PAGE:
Scanner Programming FAQ
From The RadioReference Wiki
Revision as of 20:24, 26 January 2008 by Ka3jjz (new page- common programming questions)
Welcome to the Scanner Programming FAQ. This article is inteded to document many of the common questions regarding programming scanners, cables, software and so forth. Please feel free to add items, new sections or comments as needed. Note that anything in blue is a link.
Scanners that can be programmed
- Which Scanner Models can be programmed with the PC?
All the models listed on our Popular Software article can at least be connected to a PC and can up/download data. In addition, the recently released GRE PSR-500, PSR-600, PSR-300 and PSR-400 has this capability. Check the indicated links for more information.
- Can a Radio Shack Scanner be used to log frequencies/record and scan?
In general the answer is no, due to firmware limits. The only exception is the old Pro-2052, which is really a rebadged Uniden scanner in a GRE case. This scanner can log, record and scan with the right software. See the popular software link above for more information
- I used to program scanners years ago; now Uniden has this DMA technology. What is that all about?
In DMA terminology, there are no such things as banks anymore. Basically, channels are allocated from a pool of memory, the capacity of which is different for each model. It's highly recommended to read UPMan's article, and use a spreadsheet (or other columnar function) to plan how to program one of these scanners. There are also the 'Easier to Read' manuals for each of the DMA scanners, which are a signficant improvement over the Uniden offerings. Start by reading the Uniden DMA FAQ first.
Connecting the scanner to the PC
Most newer PCs these days have no serial ports - you must use a USB cable to make the connection. While there are some dedicated models - Uniden has their USB-1, and certain distributors - such as Scan Control - market their own offerings, other brands may also work. Many problems with using USB connections seem to fall into a few categories;
- Not having up to date drivers. These are generally available from the manufacturer's website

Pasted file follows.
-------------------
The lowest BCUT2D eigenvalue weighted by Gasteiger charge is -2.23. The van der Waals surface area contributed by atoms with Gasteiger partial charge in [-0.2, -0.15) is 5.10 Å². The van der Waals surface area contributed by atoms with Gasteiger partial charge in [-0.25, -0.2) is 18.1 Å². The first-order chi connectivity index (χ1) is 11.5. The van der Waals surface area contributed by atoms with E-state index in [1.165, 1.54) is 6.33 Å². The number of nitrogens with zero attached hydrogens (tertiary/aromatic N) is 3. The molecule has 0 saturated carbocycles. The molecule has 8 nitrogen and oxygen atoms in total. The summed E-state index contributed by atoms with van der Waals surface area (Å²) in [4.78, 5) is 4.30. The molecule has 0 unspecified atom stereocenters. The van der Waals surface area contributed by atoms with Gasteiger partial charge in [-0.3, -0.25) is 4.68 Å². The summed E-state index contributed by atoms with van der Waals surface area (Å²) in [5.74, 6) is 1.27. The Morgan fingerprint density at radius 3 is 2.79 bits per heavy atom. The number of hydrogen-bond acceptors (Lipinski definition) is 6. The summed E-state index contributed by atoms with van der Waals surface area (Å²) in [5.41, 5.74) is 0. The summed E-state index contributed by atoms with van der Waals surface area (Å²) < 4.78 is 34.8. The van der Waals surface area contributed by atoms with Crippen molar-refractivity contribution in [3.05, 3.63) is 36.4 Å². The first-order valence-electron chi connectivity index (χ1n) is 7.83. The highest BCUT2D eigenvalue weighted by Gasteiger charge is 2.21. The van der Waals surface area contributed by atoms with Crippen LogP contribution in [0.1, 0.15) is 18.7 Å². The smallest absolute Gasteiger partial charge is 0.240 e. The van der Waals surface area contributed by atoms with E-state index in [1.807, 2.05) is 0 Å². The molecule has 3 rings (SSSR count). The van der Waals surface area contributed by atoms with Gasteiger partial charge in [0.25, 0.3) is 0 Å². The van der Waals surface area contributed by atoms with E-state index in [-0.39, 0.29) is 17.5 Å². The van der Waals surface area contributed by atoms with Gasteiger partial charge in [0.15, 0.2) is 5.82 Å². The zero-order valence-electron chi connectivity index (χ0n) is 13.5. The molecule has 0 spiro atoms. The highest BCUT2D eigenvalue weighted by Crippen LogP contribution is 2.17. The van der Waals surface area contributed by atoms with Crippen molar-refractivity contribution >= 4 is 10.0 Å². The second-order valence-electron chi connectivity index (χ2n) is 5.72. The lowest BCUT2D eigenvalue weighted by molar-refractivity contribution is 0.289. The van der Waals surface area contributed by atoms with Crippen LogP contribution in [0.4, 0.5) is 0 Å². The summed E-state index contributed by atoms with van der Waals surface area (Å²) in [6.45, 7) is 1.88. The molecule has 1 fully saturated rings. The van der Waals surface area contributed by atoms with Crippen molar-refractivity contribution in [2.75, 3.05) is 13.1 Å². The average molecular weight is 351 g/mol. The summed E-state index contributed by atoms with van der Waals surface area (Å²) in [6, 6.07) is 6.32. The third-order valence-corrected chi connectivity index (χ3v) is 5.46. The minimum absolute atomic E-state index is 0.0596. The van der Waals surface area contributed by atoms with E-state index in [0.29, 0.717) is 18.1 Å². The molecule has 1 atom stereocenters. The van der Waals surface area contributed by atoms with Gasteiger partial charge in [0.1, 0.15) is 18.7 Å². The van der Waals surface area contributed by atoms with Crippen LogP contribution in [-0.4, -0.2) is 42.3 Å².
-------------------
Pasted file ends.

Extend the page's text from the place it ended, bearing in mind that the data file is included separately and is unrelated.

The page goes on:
- Not allocating an open COM port. Be sure to check in Windows Device Manager to insure that COM port you are attempting to allocate is actually available
- Bad cables - yes, it does happen.
- What Software is Available for my scanner (insert make/model)?
Most scanners now have articles on this site. They can be referenced from the main page. They are indexed by manufacturer (in the Forum Specific Topics area) or on the top right, by the type of trunking they do (analog/digital) and their size and form (handheld, mobiles, ect.). Each article has a supporting software section toward the bottom.
- Where can I get data to program my scanner?
There are numerous sources for data.
- Undoubtedly one of the most popular methods is to use the Web Service to download data directly from the RadioReference database. Not all applications have this capability - check our Popular_Software_for_RS/Uniden_Scanners article for a cross reference of available software by model. Note that all software that has the capability to connect to the Web Service are in bold. In addition, a paid subscription is required for access.
- Ask on the RadioReference forum for your state if anyone has a file they could share. Be sure to specify which software you are using - not all formats are compatible with one another.
- Check to see if any other owners of your scanner have already compiled a file. Join the Yahoo group(s) for your scanner - these are listed in the scanner's article. Again, be specific about what software you are using.
- Several websites also host data files for their area. Be sure to take files for the software you are using. Check our Programming Files, United States and Canada articles for a list of such sites.
- Check to see if there's a mailing list for your area. In the US, this article lists numerous such lists; for Canadian lists, check here .
- What if my software cannot connect to the Web Service?
If you have Microsoft Excel or similar, you may be able to use it as an intermediate collection point. Data loaded using this method is saved in a comma selected value (or csv) format that can later be imported, as many programs have this ability. See our Excel Copy/Paste Special to Software article for instructions.
- Are there any non-Windows software packages for programming scanners/receivers?
Yes there are. See our Scanner/Receiver Software for Non Windows OS article
- What about Mac-compatible software?
There have been some reports that there are some packages - notably BuTel's - that have been successfully run on Mac PCs running Windows emulators.